I attended the International Franchise Association’s Franchise Action Network (“FAN”) Annual Meeting last week in Washington D. C. Basically, this is an educational event culminating in the participants being sent out to the “Hill” to lobby their senators and representatives on issues effecting small businesses – and especially franchised businesses. Speakers from the Hill, this year including Donna Brazile, Michael Steele and Senator Rand Paul, spoke to the delegations about the state of politics and the issues we were presenting to our representatives. I was part of the Pennsylvania delegation and most of the attendees in my district were franchisees.
The issues we discussed with our representatives focused in the joint employer issue and tax reform. Though some headway has been made regarding the joint employer issue, there is still work to be done for those wishing to reverse the standard set forth in 2015 by the National Labor Relations Board (NLRB) in the Browning-Ferris Industries decision, which replaced the “direct and immediate control” standard with a test based on “indirect” and “potential” control. Many feel this shift will cause franchisors to be “joint employers” with their franchisees which could invalidate the franchise model’s goal of providing opportunities for small business owners to run their own independent business.
Recent headway on the joint employer issue has been the passage in 2017 by the US House of Representatives of the Save Local Business Act (HR 3441) to simplify the joint employer standard for franchised businesses. However, that legislation has stalled in the Senate. In addition, the NLRB has announced plans for rulemaking relating to the joint employer standards.
Our first task on the Hill was to ask our congress to sign onto letters written by their fellow congressmen and senators to ask Labor Secretary Alexander Acosta to begin rulemaking on the joint employer issue under the Fair Labor Standards Act, under which franchises have seen many joint employer lawsuits as it allows individuals to file private actions. The hope is that this would help standardize the varied rulings that are coming out of the different federal circuit courts on the issue.
The second issue on our list to discuss with our congressional representatives was also related to the joint employer issue. The Trademark Licensing Protection Act was recently introduced into the House of Representatives by Rep. Steve Chabot (R-OH) and Rep. Henry Cuellar (D-TX) to help resolve the conflict between federal trademark law and the rationale supporting claims of joint employment. Federal trademark law requires the owners of trademarks, in this case the franchisor, to maintain control over its trademark and to monitor its use. Franchisors do this by controlling the use of the mark, which could be wearing standard uniforms, use in advertisement or otherwise, and the quality of the products supported by the mark, as well as other controls. However, this control supports the claim that a franchisor is a joint employer of the franchisee, thus catching the franchisor in the middle of these two laws. The Trademark Licensing Protection Act is being proposed to clarify that franchisors who control the actions of franchised businesses to maintain their brand will not be considered “joint employers” as a result under federal law.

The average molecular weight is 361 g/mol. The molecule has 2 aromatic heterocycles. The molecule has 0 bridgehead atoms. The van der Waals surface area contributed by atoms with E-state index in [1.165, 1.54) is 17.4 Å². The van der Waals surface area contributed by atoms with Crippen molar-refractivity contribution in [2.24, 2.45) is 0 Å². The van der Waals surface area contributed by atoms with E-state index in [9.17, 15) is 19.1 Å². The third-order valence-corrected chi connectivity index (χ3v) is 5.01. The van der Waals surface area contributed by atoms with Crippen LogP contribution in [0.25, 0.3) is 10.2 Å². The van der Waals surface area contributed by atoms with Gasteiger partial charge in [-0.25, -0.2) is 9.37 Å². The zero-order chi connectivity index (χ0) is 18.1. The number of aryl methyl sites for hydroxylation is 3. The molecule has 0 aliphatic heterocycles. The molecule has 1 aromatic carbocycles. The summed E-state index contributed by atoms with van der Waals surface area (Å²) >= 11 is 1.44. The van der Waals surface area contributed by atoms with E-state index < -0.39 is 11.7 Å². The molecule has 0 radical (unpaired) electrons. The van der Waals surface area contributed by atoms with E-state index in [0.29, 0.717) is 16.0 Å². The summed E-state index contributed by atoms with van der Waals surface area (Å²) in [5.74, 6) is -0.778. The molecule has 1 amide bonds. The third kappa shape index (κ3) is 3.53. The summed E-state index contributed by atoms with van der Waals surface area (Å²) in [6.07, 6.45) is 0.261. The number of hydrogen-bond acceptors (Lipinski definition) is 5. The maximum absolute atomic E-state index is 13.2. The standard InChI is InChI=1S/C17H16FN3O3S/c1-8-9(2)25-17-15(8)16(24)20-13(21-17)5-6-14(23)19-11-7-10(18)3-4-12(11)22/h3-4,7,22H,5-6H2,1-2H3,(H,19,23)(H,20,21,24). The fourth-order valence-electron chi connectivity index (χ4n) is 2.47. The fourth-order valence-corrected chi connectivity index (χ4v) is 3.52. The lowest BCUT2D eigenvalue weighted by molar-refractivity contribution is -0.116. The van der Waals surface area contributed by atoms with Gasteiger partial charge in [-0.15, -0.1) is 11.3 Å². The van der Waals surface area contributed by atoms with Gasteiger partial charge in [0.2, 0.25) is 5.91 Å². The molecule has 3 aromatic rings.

The last issue for discussion was tax reform, particularly focused on aspects impacting pass-through entities, like limited liability companies which is the dominant form of company franchisees employ. First, we asked to make the individual tax cuts permanent as they effect owners of pass-through entities. Second was to clarify the exemption relating to professional service entities from those tax cuts. Certain professions, such as attorneys, are exempt from the tax cuts, but due to the vagueness of the wording, other unintended businesses may be covered by the exemption such as home health services. The IFA has requested that the Department of the Treasury fix this so this may go forward without the need for congressional action. Finally, because of a purported error in the tax bill, the ability to depreciate certain property and capital expenses at an accelerated rate has been eliminated so that these assets depreciate over an extremely long period of time. This causes a great disincentive for businesses to renovate and buy new equipment. The final ask was to fix that error and allow bonus depreciation.
I have gone to the Hill to lobby for similar issues before. I enjoy the meetings with the Representatives because the groups are smaller and the Representatives and their staff seem to be more responsive. I have always met with staff members for the Senators, but it is important to communicate with the staff as they are the ears of the Senators. Of course, for issues that are not bipartisan, if the congressman or senator is of the other party, they are less likely to act. But this is an important part of our democracy and I encourage all to go to the Hill or your state capital to meet with your representatives on issues important to you.